Many art gallery visitors have had the feeling that at any moment, the painting they are looking at could suddenly spring into to life. A Dutch artist has taken this concept as his inspiration, and has not only given life to some of the Netherlands’ most famous masterpieces, but has examined how the paintings’ ‘sets’ could have looked at different points of the day, bringing a narrative and a concept of time to a formerly static image.

Menno Otten has been fascinated with recreating Vermeer’s famous still lifes through timelapse films. His latest work features Vermeer’s ‘Girl Reading a Letter at an Open Window’, completed in approximately 1657 – 1659.

Light streams in from a window on the left of the painting, illuminating a young girl at the centre of the picture. “I chose this specific painting because the story of the painting uses light as a strong metaphor: the girl is reading a letter from her husband who is far away at sea. The light from the window represents the light of his love shining on her,” explains Menno.

Otten’s film is a 14 minute loop, in which the girl very slowly picks up and reads the letter. 24 hours of sunlight has been replicated to reflect Vermeer’s Camera Obscura technique, with the film starting and fading to black. Viewers are able to observe how the changing time of day and the girl’s slow moments effect shadows and highlights within the picture.

“By starting from black, I wanted to represent the light ‘waking’ her, and as she reads on, the love and light become stronger and stronger. But as she realises that her love is still so far away, the light begins to fade again,” Menno continues. “You can imagine the process happening again and again with every letter she receives, so what was a still moment now becomes a repeating narrative inside our installation, as the film loops and loops.”

No visual effects were used in recreating the painting’s set. Props and costumes were sourced from the 17th century and every millimetre in the painting was replicated in painstakingly minute detail. Therefore expert color grading of the film was the critical element – not only for reproducing the masterpiece itself, but ensuring the correct light and shade as the sunlight changes constantly throughout the film.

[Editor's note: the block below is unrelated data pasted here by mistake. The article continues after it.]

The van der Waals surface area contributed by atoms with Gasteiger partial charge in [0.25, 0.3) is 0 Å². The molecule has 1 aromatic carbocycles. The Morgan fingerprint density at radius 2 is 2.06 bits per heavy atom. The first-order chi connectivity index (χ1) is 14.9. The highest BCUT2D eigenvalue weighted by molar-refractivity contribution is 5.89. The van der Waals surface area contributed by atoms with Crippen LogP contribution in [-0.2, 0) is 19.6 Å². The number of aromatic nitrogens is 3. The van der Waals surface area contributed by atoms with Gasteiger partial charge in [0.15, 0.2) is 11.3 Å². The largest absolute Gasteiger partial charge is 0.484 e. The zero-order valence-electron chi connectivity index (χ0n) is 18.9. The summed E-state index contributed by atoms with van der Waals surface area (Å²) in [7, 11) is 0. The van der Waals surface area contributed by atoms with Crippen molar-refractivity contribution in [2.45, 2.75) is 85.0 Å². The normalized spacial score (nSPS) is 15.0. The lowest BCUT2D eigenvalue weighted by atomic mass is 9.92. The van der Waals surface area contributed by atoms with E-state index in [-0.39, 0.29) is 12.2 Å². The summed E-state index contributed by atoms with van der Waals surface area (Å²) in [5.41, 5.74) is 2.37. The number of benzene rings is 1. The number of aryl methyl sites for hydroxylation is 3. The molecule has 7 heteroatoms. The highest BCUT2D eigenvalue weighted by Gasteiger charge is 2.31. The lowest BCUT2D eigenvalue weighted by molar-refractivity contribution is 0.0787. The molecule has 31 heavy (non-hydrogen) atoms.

Colourist Barry Clarke was responsible for this vital part of the artwork and brought his 15 years’ experience of working with DaVinci Resolve to the project.

[one_half last=”no”]“The starting point was to find the frame in the middle of the film that would become the exact replica of the painting itself. The film was shot using Fuji 35mm, with the data scanned at 3K in RAW format, which gave me plenty of detail to work with, vital for ensuring the film matched the painting exactly. Once that frame was correctly graded, I was able to work forward and back to ensure the right shadows and reflections were in place to balance the changing daylight.”

The grading was able to explore what would happen to Vermeer’s distinctive colour palette when the daylight changed; something that has never before been attempted.

“I’ve been working with DaVinci Resolve for over 15 years now, and it’s my go to system, as it gives me the flexibility and high quality image control that I require, particularly for a job such as this that requires exact replication as well as artistic flair. Menno’s films really bring the Old Masters to life, and help people to imagine the story that sits behind a previously still image. The grading is an essential part of this, and I’m really proud of our collaboration.”


The installation is going through its final stages and Menno is considering the most appropriate galleries to display the installation. “I truly believe that this piece tells us something new about one of the greatest painters of light who ever lived,” concluded Menno.